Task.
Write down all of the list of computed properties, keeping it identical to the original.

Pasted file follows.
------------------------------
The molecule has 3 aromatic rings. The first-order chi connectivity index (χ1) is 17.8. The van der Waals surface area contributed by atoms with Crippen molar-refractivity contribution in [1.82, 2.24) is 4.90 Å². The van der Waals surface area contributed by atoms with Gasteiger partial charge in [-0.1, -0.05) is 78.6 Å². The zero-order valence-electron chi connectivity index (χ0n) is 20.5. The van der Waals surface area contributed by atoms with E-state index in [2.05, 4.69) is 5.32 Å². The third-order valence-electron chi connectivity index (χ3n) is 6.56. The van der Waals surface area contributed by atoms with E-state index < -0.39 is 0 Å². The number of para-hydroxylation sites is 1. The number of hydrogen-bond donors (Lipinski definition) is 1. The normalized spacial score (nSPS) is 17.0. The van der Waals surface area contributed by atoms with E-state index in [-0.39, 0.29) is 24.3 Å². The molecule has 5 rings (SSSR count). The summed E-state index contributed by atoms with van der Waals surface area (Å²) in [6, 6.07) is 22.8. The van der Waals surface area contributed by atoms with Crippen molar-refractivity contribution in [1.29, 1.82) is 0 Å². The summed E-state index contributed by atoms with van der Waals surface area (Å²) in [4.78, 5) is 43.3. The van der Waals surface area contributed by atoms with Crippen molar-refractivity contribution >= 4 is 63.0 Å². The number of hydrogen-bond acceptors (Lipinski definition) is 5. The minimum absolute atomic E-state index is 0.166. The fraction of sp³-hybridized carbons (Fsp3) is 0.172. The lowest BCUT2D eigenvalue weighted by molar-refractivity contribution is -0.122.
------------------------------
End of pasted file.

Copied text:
The molecule has 3 aromatic rings. The first-order chi connectivity index (χ1) is 17.8. The van der Waals surface area contributed by atoms with Crippen molar-refractivity contribution in [1.82, 2.24) is 4.90 Å². The van der Waals surface area contributed by atoms with Gasteiger partial charge in [-0.1, -0.05) is 78.6 Å². The zero-order valence-electron chi connectivity index (χ0n) is 20.5. The van der Waals surface area contributed by atoms with E-state index in [2.05, 4.69) is 5.32 Å². The third-order valence-electron chi connectivity index (χ3n) is 6.56. The van der Waals surface area contributed by atoms with E-state index < -0.39 is 0 Å². The number of para-hydroxylation sites is 1. The number of hydrogen-bond donors (Lipinski definition) is 1. The normalized spacial score (nSPS) is 17.0. The van der Waals surface area contributed by atoms with E-state index in [-0.39, 0.29) is 24.3 Å². The molecule has 5 rings (SSSR count). The summed E-state index contributed by atoms with van der Waals surface area (Å²) in [6, 6.07) is 22.8. The van der Waals surface area contributed by atoms with Crippen molar-refractivity contribution in [1.29, 1.82) is 0 Å². The summed E-state index contributed by atoms with van der Waals surface area (Å²) in [4.78, 5) is 43.3. The van der Waals surface area contributed by atoms with Crippen molar-refractivity contribution >= 4 is 63.0 Å². The number of hydrogen-bond acceptors (Lipinski definition) is 5. The minimum absolute atomic E-state index is 0.166. The fraction of sp³-hybridized carbons (Fsp3) is 0.172. The lowest BCUT2D eigenvalue weighted by molar-refractivity contribution is -0.122.